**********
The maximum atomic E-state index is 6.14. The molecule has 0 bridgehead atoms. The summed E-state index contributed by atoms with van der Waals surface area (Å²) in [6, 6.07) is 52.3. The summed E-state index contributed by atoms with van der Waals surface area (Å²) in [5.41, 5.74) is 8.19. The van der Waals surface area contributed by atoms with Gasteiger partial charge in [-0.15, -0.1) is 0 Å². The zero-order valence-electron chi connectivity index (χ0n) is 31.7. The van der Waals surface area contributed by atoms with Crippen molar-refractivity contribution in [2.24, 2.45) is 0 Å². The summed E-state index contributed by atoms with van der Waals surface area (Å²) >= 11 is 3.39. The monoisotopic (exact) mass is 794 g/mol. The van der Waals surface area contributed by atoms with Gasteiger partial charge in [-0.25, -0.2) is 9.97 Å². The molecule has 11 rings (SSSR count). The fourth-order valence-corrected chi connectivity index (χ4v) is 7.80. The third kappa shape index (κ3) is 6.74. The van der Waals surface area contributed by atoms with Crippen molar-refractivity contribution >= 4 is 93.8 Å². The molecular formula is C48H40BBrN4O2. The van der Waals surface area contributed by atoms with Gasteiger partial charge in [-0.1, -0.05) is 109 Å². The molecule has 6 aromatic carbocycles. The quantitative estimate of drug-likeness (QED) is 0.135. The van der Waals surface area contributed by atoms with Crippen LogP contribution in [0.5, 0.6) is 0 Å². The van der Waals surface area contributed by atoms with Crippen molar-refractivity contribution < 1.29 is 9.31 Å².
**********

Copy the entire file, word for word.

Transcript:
The maximum atomic E-state index is 6.14. The molecule has 0 bridgehead atoms. The summed E-state index contributed by atoms with van der Waals surface area (Å²) in [6, 6.07) is 52.3. The summed E-state index contributed by atoms with van der Waals surface area (Å²) in [5.41, 5.74) is 8.19. The van der Waals surface area contributed by atoms with Gasteiger partial charge in [-0.15, -0.1) is 0 Å². The zero-order valence-electron chi connectivity index (χ0n) is 31.7. The van der Waals surface area contributed by atoms with Crippen molar-refractivity contribution in [2.24, 2.45) is 0 Å². The summed E-state index contributed by atoms with van der Waals surface area (Å²) >= 11 is 3.39. The monoisotopic (exact) mass is 794 g/mol. The van der Waals surface area contributed by atoms with Gasteiger partial charge in [-0.25, -0.2) is 9.97 Å². The molecule has 11 rings (SSSR count). The fourth-order valence-corrected chi connectivity index (χ4v) is 7.80. The third kappa shape index (κ3) is 6.74. The van der Waals surface area contributed by atoms with Crippen molar-refractivity contribution >= 4 is 93.8 Å². The molecular formula is C48H40BBrN4O2. The van der Waals surface area contributed by atoms with Gasteiger partial charge in [-0.1, -0.05) is 109 Å². The molecule has 6 aromatic carbocycles. The quantitative estimate of drug-likeness (QED) is 0.135. The van der Waals surface area contributed by atoms with Crippen LogP contribution in [0.5, 0.6) is 0 Å². The van der Waals surface area contributed by atoms with Crippen molar-refractivity contribution < 1.29 is 9.31 Å².